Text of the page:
50 Years Later, Doubts Still Linger Over the Kennedy Assassination
John F. Kennedy was one of the most popular US presidents in history. He steered the US economy successfully and his foreign relations policies promoted world peace. In fact, many historians remember Kennedy as the president who prevented World War 3 through his careful handling of the Cuban Missile Crisis. Unfortunately, a sniper assassinated Kennedy on November 22, 1963. The president was riding in a convertible with an open top when the fatal bullets tore through his body. Investigations into the Kennedy assassination started immediately. Several investigative teams determined that the sniper, Lee Harvey Oswald, acted alone. However, new evidence seems to suggest that Oswald had an accomplice.
The source of this new information is a book written by Robert K. Wilcox. The name of the book is ‘Target: J.F.K., The Spy Who Killed Kennedy?’ Regnery History released it for sale on November 14, 2016, almost 50 years after the assassination. The book focuses on Douglas DeWitt Bazata who was a spy during the Cold War era. Bazata wrote secret diaries throughout his life. The Kennedy assassination was one of the major events included in his diaries. More specifically, he claims that Oswald did not act alone. Instead, he states that Oswald worked with one René Alexander Dussaq. Bazata claims that Dussaq was a principal organizer of the assassination. It is important to note that Dussaq was also a spy in addition to being close friends with Bazata.
The information in this book seems to contradict what the official narrative is regarding Kennedy’s death. More specifically, the Warren Commission, established in 1964 to investigate the president’s demise, concluded that Oswald acted alone. Additional investigations in 1968, 1975, and 1978-9 supported the Warren report. The official storyline at the time was that Oswald struck Kennedy with two bullets from behind. However, some people did not buy it. For example, a Select Committee dealing with assassinations concluded that the presence of a second gunman was highly probable. A group of secret service agents and historians rejected this conclusion in 1983. Instead, they sided with those who supported the official narrative.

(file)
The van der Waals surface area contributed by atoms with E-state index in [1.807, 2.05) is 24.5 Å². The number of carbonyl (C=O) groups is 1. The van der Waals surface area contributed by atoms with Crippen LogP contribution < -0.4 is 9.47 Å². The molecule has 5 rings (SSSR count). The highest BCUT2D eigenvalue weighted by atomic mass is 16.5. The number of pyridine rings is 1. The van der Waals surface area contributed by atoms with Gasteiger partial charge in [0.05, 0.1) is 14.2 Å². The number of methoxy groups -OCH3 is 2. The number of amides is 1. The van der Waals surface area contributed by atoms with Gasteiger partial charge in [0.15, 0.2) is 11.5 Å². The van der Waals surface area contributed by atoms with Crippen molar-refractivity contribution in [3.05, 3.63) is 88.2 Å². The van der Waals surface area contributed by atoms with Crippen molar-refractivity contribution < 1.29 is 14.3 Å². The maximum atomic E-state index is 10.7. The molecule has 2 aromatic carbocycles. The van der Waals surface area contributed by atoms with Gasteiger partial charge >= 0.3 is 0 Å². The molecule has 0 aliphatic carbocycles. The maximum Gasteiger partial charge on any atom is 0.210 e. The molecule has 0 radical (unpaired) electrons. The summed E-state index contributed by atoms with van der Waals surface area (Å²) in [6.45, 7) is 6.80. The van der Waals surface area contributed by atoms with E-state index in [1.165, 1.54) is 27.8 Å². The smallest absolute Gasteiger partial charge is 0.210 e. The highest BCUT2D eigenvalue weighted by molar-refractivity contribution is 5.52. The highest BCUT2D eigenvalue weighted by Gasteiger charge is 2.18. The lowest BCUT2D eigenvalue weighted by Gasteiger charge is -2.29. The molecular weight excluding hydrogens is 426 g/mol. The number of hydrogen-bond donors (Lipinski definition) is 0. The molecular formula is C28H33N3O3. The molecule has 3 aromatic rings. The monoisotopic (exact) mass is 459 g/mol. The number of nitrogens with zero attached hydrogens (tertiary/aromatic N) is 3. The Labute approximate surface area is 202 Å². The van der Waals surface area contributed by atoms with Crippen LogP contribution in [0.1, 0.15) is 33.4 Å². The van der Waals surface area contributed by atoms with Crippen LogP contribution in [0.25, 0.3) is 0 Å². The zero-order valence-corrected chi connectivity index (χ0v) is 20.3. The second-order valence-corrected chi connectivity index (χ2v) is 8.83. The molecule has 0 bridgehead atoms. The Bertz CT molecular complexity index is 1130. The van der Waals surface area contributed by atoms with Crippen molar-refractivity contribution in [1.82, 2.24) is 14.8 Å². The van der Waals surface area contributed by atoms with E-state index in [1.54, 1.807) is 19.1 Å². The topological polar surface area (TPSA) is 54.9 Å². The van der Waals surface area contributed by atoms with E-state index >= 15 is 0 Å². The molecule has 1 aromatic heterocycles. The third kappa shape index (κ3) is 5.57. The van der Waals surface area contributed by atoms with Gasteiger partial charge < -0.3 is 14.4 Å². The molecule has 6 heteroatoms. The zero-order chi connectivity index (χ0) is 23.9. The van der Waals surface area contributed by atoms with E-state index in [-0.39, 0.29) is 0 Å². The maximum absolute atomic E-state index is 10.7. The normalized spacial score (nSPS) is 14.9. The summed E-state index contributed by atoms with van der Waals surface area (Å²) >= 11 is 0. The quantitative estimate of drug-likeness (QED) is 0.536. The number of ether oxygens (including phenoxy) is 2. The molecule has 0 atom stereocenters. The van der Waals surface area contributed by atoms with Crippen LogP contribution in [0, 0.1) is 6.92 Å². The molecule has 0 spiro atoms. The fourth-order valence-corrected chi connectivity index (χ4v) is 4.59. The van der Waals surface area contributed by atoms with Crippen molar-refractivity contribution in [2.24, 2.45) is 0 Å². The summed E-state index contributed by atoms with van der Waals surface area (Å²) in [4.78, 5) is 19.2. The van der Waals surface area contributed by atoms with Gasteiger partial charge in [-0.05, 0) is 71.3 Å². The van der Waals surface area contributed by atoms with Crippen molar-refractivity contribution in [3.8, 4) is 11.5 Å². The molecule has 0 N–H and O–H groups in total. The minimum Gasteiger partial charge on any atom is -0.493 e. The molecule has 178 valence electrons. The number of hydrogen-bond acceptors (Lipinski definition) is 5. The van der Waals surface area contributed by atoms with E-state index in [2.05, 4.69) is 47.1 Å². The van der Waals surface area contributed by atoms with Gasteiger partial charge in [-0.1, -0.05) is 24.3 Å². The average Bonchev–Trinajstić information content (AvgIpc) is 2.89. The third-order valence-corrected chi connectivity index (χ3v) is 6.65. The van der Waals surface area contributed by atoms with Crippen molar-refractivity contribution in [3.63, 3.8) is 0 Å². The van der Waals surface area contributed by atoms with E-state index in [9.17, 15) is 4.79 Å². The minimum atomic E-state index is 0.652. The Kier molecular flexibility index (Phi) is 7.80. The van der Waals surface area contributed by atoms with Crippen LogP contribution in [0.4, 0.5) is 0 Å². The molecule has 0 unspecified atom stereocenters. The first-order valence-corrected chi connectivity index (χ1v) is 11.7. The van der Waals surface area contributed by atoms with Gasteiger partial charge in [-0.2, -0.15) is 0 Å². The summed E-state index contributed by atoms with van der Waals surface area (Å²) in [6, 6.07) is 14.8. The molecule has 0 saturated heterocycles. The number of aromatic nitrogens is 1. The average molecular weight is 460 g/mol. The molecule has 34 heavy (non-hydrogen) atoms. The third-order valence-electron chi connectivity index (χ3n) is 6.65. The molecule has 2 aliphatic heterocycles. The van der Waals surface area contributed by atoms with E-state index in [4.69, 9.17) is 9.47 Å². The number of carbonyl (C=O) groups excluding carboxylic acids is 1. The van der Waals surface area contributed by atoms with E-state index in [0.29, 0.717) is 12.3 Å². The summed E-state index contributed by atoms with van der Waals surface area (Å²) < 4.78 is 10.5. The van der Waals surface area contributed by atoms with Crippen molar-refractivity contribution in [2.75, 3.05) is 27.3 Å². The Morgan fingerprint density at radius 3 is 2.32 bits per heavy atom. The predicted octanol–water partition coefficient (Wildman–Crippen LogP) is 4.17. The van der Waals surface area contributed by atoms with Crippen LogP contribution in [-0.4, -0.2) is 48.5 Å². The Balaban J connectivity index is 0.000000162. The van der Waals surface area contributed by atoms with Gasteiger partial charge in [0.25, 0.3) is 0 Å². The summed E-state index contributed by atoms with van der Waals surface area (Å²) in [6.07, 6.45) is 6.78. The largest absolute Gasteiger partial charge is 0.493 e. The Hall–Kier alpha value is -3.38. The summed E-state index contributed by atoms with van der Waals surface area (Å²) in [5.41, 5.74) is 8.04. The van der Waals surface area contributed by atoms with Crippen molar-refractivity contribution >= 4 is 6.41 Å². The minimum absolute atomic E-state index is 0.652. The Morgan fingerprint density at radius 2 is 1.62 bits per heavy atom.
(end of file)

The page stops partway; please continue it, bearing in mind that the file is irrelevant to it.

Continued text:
Doubts still linger because Lee Harvey Oswald never got a chance to present his side of the story before a court of law. Instead, he also died from a bullet wound, as did John F. Kennedy. Jacky Ruby, a nightclub owner in Dallas at the time, shot Oswald as the police were transferring him from the Dallas Police Station to a county jail. Oswald was the only person who could have confirmed or denied these claims by Douglas DeWitt Bazata, but he died on November 24, 1963. That was less than two days after he had assassinated John F. Kennedy. Oswald had also killed a Dallas Police Officer, J.D. Tippit. Tippit was pursuing Oswald for his role in the Kennedy assassination when Oswald opened fire and shot him.
Do you believe this new theory about the Kennedy assassination? Share your thoughts in the comments.
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